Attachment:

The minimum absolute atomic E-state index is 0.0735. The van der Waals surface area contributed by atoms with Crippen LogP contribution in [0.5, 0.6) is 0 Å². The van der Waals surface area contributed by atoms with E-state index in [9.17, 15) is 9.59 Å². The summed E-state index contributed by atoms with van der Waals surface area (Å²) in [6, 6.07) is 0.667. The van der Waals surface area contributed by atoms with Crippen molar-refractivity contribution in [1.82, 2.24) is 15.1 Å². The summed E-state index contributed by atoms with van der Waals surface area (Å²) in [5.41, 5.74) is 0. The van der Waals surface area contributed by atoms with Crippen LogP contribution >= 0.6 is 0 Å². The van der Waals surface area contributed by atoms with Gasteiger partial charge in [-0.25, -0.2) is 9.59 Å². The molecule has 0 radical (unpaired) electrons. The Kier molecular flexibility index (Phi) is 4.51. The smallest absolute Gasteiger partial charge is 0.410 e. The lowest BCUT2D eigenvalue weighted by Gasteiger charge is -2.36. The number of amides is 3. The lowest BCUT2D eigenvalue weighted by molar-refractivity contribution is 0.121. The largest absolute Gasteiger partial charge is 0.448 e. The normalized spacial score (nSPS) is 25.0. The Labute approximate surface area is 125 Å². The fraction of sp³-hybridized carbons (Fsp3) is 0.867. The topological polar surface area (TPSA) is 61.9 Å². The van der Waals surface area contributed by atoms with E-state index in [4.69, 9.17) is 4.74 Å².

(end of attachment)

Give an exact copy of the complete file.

The minimum absolute atomic E-state index is 0.0735. The van der Waals surface area contributed by atoms with Crippen LogP contribution in [0.5, 0.6) is 0 Å². The van der Waals surface area contributed by atoms with E-state index in [9.17, 15) is 9.59 Å². The summed E-state index contributed by atoms with van der Waals surface area (Å²) in [6, 6.07) is 0.667. The van der Waals surface area contributed by atoms with Crippen molar-refractivity contribution in [1.82, 2.24) is 15.1 Å². The summed E-state index contributed by atoms with van der Waals surface area (Å²) in [5.41, 5.74) is 0. The van der Waals surface area contributed by atoms with Crippen LogP contribution >= 0.6 is 0 Å². The van der Waals surface area contributed by atoms with Gasteiger partial charge in [-0.25, -0.2) is 9.59 Å². The molecule has 0 radical (unpaired) electrons. The Kier molecular flexibility index (Phi) is 4.51. The smallest absolute Gasteiger partial charge is 0.410 e. The lowest BCUT2D eigenvalue weighted by Gasteiger charge is -2.36. The number of amides is 3. The lowest BCUT2D eigenvalue weighted by molar-refractivity contribution is 0.121. The largest absolute Gasteiger partial charge is 0.448 e. The normalized spacial score (nSPS) is 25.0. The Labute approximate surface area is 125 Å². The fraction of sp³-hybridized carbons (Fsp3) is 0.867. The topological polar surface area (TPSA) is 61.9 Å². The van der Waals surface area contributed by atoms with E-state index in [4.69, 9.17) is 4.74 Å².